This time the manager shifted back to a 4-5-1 after 28 minutes, during which period the Toffees had produced negligible offense and been played around with ease. Gray was shifted to the left, Dwight McNeil swapped flanks and Alex Iwobi was moved inside. Almost immediately they assumed control and started creating opportunities, the Nigerian orchestrating proceedings as a sort of roaming playmaker and McNeil cutting inside onto his favoured left foot, which produced Everton’s equaliser in the 35th. In the last 15 minutes the Blues bossed possession (58.8%) and fired off seven unanswered shots. So dominant were they that the hosts ended up posting a first half xG (Expected Goals) of 1.13 to 0.54 for the visitors.
Whatever adjustments Silva made during the break worked wonders. The Toffees were rarely able to get anything going after the restart as Fulham moved the ball more quickly, evading an uncoordinated press and again comfortably smothered Everton’s attempts to progress the ball into dangerous areas. In the opening third of the match, in their 4-4-2 shape, the Blues had struggled to build attacks, as neither Gueye nor Garner had been able to get on the ball consistently, leading to predictable movement to the flanks, which Fulham contained without issue. Matching up somewhat with their opponents, in a 4-5-1 enabled the team’s only creative player – Iwobi – to dictate play – but tighter marking and pressing by the Londoners in the second period negated this.
Worse, they exploited the home side’s defensive frailties and structural problems. In the opening half hour, Everton’s midfield looked stretched, often leaving gaps in front of the defence for Fulham to run into 15-25 yards from goal. In the second half, this weakness would be exploited to the full. The Cottagers attacked the Blues vulnerable fullbacks, forcing Gueye in particular to vacate the centre in order to assist, leaving an attacking player, in Iwobi and an inexperienced one, in Garner to defend space. A combination of a retreating backline, fullbacks that could be attacked directly and a midfield unable to provide effective cover led to predictable results.
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Harry Wilson rocks Everton early in the second half
Everton’s forward options undermine all efforts. On Saturday, elements of Maupay’s game weren’t horrible: he got into position for two big chances to score, completed all his passes and was dispossessed only once. On the other hand, he failed to convert those opportunities and lost all seven aerial challenges. Gray, operating up alongside the Frenchman for the opening half hour, passed well enough (an 80% completion rate) and had three efforts on goal, but exerted little effect on the match otherwise and coughed up the ball ten times, including losing it for Fulham’s pivotal second goal. Ellis Simms was puzzlingly introduced with just 17 minutes left but had zero impact, touching the ball just six times, taking no shots and losing both aerial duels. If Dominic Calvert-Lewin can make it onto the pitch, then Dyche has to put him out there, or I fear Everton have little chance of survival.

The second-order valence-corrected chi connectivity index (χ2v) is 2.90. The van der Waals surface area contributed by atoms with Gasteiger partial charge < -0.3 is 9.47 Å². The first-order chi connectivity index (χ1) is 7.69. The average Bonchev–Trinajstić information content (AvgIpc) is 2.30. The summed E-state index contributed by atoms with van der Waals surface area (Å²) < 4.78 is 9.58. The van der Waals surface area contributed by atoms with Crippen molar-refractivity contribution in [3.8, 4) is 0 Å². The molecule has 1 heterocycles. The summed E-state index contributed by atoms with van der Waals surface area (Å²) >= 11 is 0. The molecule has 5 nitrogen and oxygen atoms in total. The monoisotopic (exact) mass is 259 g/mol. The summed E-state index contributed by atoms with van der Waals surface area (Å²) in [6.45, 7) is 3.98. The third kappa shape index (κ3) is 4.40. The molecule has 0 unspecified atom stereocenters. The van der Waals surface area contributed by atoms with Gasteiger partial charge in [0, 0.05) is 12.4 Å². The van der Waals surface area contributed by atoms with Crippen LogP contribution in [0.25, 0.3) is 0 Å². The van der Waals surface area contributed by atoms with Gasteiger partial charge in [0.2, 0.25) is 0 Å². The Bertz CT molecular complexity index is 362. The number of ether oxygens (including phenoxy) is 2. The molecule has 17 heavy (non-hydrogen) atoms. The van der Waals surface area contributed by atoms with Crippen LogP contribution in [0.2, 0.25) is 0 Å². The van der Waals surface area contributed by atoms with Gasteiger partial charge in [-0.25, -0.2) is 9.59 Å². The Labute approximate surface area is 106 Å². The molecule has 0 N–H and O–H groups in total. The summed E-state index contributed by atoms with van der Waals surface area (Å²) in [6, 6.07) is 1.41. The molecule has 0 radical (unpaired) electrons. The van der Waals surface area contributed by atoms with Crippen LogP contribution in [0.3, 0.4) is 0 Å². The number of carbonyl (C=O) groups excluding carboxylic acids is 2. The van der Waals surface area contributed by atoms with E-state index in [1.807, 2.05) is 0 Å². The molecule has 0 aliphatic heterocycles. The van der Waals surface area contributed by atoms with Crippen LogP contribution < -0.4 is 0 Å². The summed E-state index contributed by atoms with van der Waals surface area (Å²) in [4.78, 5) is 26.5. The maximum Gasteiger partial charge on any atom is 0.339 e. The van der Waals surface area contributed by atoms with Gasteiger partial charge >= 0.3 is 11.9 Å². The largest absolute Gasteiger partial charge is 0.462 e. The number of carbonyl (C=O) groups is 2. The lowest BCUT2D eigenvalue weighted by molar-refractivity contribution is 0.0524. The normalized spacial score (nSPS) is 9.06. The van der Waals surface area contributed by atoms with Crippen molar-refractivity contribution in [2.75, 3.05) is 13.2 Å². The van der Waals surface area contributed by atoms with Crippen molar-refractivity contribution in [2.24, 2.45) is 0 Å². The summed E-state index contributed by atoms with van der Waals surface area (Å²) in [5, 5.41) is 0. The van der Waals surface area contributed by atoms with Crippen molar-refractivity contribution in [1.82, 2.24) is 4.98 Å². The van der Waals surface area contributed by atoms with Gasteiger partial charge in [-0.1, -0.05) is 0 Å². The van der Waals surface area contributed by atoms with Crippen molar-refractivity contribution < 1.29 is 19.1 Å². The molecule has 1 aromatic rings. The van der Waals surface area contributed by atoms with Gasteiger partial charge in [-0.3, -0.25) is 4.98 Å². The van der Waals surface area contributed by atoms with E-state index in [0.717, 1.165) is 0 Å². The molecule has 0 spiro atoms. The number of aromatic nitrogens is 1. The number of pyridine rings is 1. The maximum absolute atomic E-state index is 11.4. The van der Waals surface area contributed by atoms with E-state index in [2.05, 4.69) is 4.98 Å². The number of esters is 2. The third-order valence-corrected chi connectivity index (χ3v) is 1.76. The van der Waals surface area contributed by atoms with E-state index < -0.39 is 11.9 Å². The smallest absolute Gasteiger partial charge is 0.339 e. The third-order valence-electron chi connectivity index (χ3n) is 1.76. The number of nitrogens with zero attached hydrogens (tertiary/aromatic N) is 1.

The midfield, so strong in Dyche’s first match in charge is a shell of itself without Doucoure and Onana. Gueye was back to being the overstretched firefighter he resembled during Lampard’s tenure, with Garner, inexperienced at top level and utterly short of minutes this season due to injury, making his first league start. The 22-year old made no blocks or interceptions and only a single tackle. On the ball he tried to make things happen, managing two key passes – one for McNeil’s goal – but completed just 65.1%. He is certainly not a defensive midfielder, but can offer something in the final third and will improve with more game time.
The defence is a train wreck. The positives to be gained from a James Tarkowski and Michael Keane tandem (they played together under Dyche for a period at Burnley, ages ago) are rapidly diminishing. The Blues are giving up chances for fun and we’re back to where we were with Tarkowski and Coady. Yes, Keane won a lot of headers again (nine of eleven duels), but otherwise contributed two interceptions, no tackles, blocks or clearances. In a certain kind of game he can be useful, but Fulham fielded fast, mobile Dan James up top, who embarrassed the pair for the third goal. Right now, I can’t see a good reason not to put Yerry Mina in alongside Tarkowski for as long as the injury-prone Colombian can stay fit. What is there to lose, at this stage? He’s definitely a superior defender to either Keane or Coady and if he has to come off during a game, so what? Dyche is not using all his available substitutions anyhow.
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James befuddles Keane and Co. to fire home Fulham’s third